Ohio AG Takes A Stand Against Funeral Protesters
(COLUMBUS, Ohio) — Ohio Attorney General Richard Cordray has announced that he has sponsored an amicus brief filed in the United States Supreme Court seeking to protect grieving families from harassment during funerals. Attorney General Cordray is one of 48 attorneys general who signed the brief.
In the case of Snyder v. Phelps, the family of Lance Cpl. Matthew A. Snyder filed a lawsuit in Maryland against protesters who picketed the fallen Marine's funeral. Fred Phelps, founder of the Westboro Baptist Church of Topeka, Kan., and members of the Phelps family have picketed at military funerals across the country to publicize their belief that God hates homosexuality and punishes America for its tolerance by claiming the lives of service members in Afghanistan and Iraq. Signs carried by the Phelps family at these protests have included such messages as "God Hates You," "Thank God for Dead Soldiers," "Thank God for 9/11," and "God Hates the USA."
Although the Snyder family won a judgment and compensation at the trial court, an appeals court overturned the verdict. The Supreme Court is now considering whether protection of funerals through state statutes or tort law is permissible under the Constitution's First Amendment.
"We stand behind our men and women in uniform and their loved ones. We honor those who serve and sacrifice, and when they are lost defending our freedom, their families absolutely deserve peace and privacy during their burials," said Cordray.
In a prior Sixth Circuit Court of Appeals case, the Ohio Attorney General's office successfully defended a challenge by the Phelps family to an Ohio statute, Revised Code Section 3767.30, which prohibits picketing within three hundred feet of funerals within an hour before or after the burial service.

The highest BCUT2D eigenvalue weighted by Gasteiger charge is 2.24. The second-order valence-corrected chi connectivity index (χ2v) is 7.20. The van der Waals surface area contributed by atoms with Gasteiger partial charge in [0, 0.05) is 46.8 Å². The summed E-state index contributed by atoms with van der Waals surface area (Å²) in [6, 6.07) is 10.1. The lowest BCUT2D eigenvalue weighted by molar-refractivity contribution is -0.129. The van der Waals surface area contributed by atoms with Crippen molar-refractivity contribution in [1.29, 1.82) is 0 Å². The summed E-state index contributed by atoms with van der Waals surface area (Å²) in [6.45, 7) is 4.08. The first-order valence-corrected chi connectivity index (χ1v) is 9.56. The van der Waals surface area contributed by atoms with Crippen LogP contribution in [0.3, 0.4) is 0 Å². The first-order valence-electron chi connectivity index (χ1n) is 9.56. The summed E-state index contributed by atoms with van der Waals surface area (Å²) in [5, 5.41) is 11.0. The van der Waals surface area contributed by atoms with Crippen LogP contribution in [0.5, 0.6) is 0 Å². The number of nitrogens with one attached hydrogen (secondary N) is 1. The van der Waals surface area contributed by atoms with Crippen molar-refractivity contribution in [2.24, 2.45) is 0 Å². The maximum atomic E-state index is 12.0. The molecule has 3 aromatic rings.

Ohio Governor Ted Strickland offered support for the filing of the amicus brief. "Attorney General Cordray's action supports Ohio values and demonstrates that we stand with the families and loved ones of our service men and women," said Strickland. "They have earned the right to honor the fallen in peace and security. Just as we honor the expression of free speech, we must also honor the sacredness of funerals and the sacrifices of our soldiers and their families.
As the amicus brief signed by Attorney General Cordray and the 47 other attorneys general states:
"It is this solemn right of privacy in one of the most sacred traditions of human civilization that the Phelpses have attacked, denigrated, and violated. The Snyder family had but one opportunity to honor and mourn their fallen son, one opportunity to pay their final respects, one opportunity to bury him with solemn dignity in a time-honored tradition that far predates the founding of our country and the adoption of our Constitution. The Snyder family should have been guaranteed their time of mourning in peace, with privacy, tranquility, and dignity. Traditions as old as humanity, much older than our Constitution, demand such privacy; the First Amendment does not abrogate all history and cultural norms to protect the Phelpses' unprecedented tactics."
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